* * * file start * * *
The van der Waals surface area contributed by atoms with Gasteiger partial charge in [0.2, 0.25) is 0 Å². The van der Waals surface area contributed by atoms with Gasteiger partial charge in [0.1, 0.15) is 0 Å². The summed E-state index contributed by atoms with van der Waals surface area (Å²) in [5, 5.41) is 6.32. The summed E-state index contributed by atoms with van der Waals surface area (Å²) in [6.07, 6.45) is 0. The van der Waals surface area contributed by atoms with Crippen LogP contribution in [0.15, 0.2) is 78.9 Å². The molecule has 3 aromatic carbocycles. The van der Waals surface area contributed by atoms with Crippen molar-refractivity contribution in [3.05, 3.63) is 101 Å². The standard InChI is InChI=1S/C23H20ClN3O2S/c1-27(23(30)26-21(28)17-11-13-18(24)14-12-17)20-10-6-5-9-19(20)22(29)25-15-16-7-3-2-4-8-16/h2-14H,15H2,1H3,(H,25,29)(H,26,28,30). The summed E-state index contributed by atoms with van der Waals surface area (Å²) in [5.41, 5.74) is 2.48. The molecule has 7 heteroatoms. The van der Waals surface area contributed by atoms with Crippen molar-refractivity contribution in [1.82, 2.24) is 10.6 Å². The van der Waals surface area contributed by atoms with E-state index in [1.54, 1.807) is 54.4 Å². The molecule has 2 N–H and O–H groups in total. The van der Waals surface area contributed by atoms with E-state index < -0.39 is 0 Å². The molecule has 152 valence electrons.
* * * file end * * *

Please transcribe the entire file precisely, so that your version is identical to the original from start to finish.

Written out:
The van der Waals surface area contributed by atoms with Gasteiger partial charge in [0.2, 0.25) is 0 Å². The van der Waals surface area contributed by atoms with Gasteiger partial charge in [0.1, 0.15) is 0 Å². The summed E-state index contributed by atoms with van der Waals surface area (Å²) in [5, 5.41) is 6.32. The summed E-state index contributed by atoms with van der Waals surface area (Å²) in [6.07, 6.45) is 0. The van der Waals surface area contributed by atoms with Crippen LogP contribution in [0.15, 0.2) is 78.9 Å². The molecule has 3 aromatic carbocycles. The van der Waals surface area contributed by atoms with Crippen molar-refractivity contribution in [3.05, 3.63) is 101 Å². The standard InChI is InChI=1S/C23H20ClN3O2S/c1-27(23(30)26-21(28)17-11-13-18(24)14-12-17)20-10-6-5-9-19(20)22(29)25-15-16-7-3-2-4-8-16/h2-14H,15H2,1H3,(H,25,29)(H,26,28,30). The summed E-state index contributed by atoms with van der Waals surface area (Å²) in [5.41, 5.74) is 2.48. The molecule has 7 heteroatoms. The van der Waals surface area contributed by atoms with Crippen molar-refractivity contribution in [1.82, 2.24) is 10.6 Å². The van der Waals surface area contributed by atoms with E-state index in [1.54, 1.807) is 54.4 Å². The molecule has 2 N–H and O–H groups in total. The van der Waals surface area contributed by atoms with E-state index < -0.39 is 0 Å². The molecule has 152 valence electrons.